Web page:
Ospreys return to a land where they thrive: Wicomico

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Chuck Taylor Photo


As Mark Twain humorously observed, “In the spring, I have counted 136 different kinds of weather inside of 24 hours.”

Local residents relate to the humor, but can be confident spring is imminent because osprey are returning, trickling back to the Shore during the past two weeks.

Eventually there will be a couple thousand on the Shore, quite possibly their favorite place, said Dave Brinker, an ecologist for the Wildlife and Heritage Service, a branch of the Department of Natural Resources, based in Annapolis.

“The Chesapeake Bay system, the Delmarva-Chesapeake coastal bays, are the largest and densest osprey population in the world. Where aquatic resources are not scattered, they are very populous,” Brinker said.

“They are coming back from warmer climates. They are big, so they’re easy to see.  If you have a quiet boat dock that is unused, they might nest right there.  You might have one  nest on a post surrounded by water. They nest in duck blinds. In Annapolis, every summer, there are a few people who end up with an osprey nest on their sailboats, maybe up on the mast,” he said.

With a wingspan of three feet or more, the osprey’s name is derived from Medieval Latin word for “bird of prey.”

They eat mainly fish, but also birds, mice and snakes, Brinker said.

The birds like to be high, and can fly hundreds of feet above ground, often making a nest in a dead tree or on top of a telecommunications tower.

“They love cell phone towers,” Brinker said.

The female has a hooked black bill, bright yellow eyes and a dark pattern against white, forming necklace-like markings. When they fly, their wings are bowed, making their bodies look like the letter “M.”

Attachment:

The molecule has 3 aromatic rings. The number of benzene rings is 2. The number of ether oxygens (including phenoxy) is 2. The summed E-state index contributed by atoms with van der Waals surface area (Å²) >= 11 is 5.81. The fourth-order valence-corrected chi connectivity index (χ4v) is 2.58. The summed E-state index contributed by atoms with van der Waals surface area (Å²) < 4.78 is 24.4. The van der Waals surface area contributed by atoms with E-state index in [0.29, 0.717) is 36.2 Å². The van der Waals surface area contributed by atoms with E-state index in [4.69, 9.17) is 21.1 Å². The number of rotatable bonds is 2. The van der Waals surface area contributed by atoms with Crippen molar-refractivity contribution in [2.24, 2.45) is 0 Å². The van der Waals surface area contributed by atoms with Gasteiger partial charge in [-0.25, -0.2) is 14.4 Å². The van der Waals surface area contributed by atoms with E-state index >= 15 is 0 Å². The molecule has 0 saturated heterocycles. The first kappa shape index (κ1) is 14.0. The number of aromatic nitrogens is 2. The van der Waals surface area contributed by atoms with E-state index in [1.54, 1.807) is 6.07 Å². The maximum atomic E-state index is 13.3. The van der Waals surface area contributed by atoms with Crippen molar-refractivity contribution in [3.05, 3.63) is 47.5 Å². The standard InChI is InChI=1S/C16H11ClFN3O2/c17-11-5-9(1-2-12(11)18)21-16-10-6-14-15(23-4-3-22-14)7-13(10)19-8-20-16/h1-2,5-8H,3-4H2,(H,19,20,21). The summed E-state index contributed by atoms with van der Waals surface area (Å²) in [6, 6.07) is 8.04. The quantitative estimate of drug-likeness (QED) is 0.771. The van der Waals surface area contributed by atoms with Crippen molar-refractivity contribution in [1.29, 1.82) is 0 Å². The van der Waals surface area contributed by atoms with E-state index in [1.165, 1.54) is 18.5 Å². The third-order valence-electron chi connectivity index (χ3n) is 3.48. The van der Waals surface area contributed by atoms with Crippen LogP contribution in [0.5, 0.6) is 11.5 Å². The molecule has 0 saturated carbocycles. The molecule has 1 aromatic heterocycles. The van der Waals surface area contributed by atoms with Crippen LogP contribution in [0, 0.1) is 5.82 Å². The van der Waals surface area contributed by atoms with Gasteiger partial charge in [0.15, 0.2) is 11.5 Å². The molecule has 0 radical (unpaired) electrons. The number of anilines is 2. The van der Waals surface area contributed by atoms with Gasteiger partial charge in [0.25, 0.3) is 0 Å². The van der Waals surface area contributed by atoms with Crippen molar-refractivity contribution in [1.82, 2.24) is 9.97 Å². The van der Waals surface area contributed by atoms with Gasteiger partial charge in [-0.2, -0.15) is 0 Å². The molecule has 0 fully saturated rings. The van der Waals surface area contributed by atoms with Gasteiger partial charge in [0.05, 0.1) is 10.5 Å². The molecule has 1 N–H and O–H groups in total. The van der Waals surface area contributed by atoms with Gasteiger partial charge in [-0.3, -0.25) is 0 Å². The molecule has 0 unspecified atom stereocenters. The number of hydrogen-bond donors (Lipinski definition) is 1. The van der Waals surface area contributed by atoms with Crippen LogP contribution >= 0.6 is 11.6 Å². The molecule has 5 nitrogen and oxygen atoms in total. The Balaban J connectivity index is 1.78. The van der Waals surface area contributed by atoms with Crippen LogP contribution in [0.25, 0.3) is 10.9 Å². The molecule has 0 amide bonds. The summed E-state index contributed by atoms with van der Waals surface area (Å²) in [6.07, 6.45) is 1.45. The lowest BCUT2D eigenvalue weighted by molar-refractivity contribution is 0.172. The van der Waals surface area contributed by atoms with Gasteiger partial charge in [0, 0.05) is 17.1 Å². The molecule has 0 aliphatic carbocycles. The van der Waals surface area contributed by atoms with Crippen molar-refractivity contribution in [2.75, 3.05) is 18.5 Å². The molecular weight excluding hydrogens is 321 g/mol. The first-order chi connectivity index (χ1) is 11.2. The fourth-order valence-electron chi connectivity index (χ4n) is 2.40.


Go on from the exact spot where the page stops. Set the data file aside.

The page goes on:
No longer endangered, as they were when the pesticide DDT was commonly used, osprey dislike cold weather and head for South America in winter, explained Ellen Lawler, biology professor at Salisbury University.

Their eggs hatch in early summer and the female stays on the nest while the male searches for food.

The commonly live 10 years, although the oldest known lived to be 25, she said.

Osprey, native to this area, have feet designed to grasp and hold slippery fish as they fly. When they hunt, they hover over water and dive in when they see prey.

“They are a very neat bird. Osprey return in March and are an integral sign of spring. I’ve seen a few already. If the birds survive, they will return to the same place they nested before. It seems they will come back,” Lawler said.

“We used to have one on the radio tower at Caruthers Hall” on the SU campus, before the building was demolished, she said.

They also settle on channel markers, dead trees with large branches and atop light fixtures. Nature lovers look for them and, according to legend, underwater populations revere them.

It was once believed fish were so mesmerized by osprey, they surrendered, turning belly up at the sight of one. William Shakespeare, in his play “Coriolanus,” referred to it, writing, “I think he’ll be to Rome, as is the osprey to the fish, who takes it, by sovereignty of nature.”

“They are interesting,” Brinker said.

“They don’t shy away from people. People like to watch wildlife and osprey are fun to watch.”

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